Jade Creelman: Many Medications for a Muddled Mind
In response to Carolyn Lazard’s CRIP TIME (2014)
Artist Statement: This piece is one that I did digitally, using a set of oil paint brushes. I chose this medium because I believe that the oils best communicate the way I felt while creating this piece. Many Medications for a Muddled Mind is a self-portrait, featuring a few of the medications that I have been on since starting my mental health journey. Some of these medications did nothing, and others did far more harm than good. I find this to be very interesting, as these medications were meant to balance me out, stabilize me, but instead, they threw me even further off balance, with some of them even worsening my condition. Medications for mental health can both help and harm, as with any medication, but I feel as though people don’t think about the fact that they can permanently alter your brain’s chemistry if you mess around with them too much, and many people have no choice but to mess with them frequently, as they just want a sense of normalcy.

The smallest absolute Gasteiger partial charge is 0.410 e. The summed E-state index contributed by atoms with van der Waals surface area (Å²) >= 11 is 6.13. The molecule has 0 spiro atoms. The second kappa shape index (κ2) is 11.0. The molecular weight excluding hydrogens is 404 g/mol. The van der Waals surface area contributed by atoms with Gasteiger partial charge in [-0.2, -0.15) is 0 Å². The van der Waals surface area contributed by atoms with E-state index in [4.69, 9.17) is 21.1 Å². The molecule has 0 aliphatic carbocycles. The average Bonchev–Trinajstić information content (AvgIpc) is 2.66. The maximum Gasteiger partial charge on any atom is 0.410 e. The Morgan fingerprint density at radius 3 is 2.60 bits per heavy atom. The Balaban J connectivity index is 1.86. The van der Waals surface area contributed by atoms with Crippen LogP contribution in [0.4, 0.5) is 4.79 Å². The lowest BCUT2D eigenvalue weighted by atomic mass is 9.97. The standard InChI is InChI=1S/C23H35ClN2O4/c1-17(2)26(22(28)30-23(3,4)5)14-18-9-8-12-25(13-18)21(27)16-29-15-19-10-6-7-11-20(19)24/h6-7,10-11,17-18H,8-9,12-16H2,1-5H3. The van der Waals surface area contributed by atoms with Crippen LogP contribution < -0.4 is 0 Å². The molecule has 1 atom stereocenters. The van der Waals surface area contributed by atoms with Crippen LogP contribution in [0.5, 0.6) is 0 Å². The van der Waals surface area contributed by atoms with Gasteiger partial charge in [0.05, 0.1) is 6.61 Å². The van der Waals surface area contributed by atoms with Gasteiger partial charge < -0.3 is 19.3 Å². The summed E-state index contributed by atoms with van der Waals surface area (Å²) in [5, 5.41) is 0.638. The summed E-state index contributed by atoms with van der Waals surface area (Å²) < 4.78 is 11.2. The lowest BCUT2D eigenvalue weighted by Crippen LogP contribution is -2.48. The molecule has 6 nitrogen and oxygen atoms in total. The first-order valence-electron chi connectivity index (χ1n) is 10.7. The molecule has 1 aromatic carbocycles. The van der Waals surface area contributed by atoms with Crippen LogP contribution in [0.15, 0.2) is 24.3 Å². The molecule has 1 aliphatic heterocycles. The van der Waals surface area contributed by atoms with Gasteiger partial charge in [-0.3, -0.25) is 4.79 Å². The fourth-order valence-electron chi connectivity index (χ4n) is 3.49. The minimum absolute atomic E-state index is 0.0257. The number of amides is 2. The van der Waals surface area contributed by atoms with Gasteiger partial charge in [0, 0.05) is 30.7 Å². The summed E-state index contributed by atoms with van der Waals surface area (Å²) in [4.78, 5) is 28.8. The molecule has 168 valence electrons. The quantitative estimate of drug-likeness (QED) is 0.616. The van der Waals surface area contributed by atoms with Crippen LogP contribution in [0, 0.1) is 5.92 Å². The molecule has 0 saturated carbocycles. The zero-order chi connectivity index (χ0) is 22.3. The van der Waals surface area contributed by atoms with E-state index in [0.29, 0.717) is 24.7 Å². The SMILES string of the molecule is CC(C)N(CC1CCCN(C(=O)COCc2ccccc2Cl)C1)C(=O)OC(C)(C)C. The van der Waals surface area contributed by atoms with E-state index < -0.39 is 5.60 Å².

Artist Bio: Jade Creelman is a Saskatoon-based artist that experiments with many mediums, from poetry to photography, but she always finds herself coming back to painting, especially with both oils and watercolours. Her art typically focuses on her struggles with mental health and her perception of the world through the lens of her synesthesia. She thinks, feels, and lives in colour; always using it to emphasize thoughts and emotions. She has done work with Future Artistic Minds, an organization that has given her a lot of direction in her art, and she has also done with Chokecherry Studios, typically revolving around advocacy and amplifying voices that may not have the volume they should have.
About the project: Chokecherry Youth Response is a partnership project between Chokecherry Studios, Remai Modern and PAVED Arts. The project asked for submissions from youth-artist participants inspired by a single work in the exhibition, An apology, a pill, a ritual, a resistance. Ten emerging artists took on the challenge and got to work creating new pieces that respond to the exhibition’s multifaceted exploration of health and healing.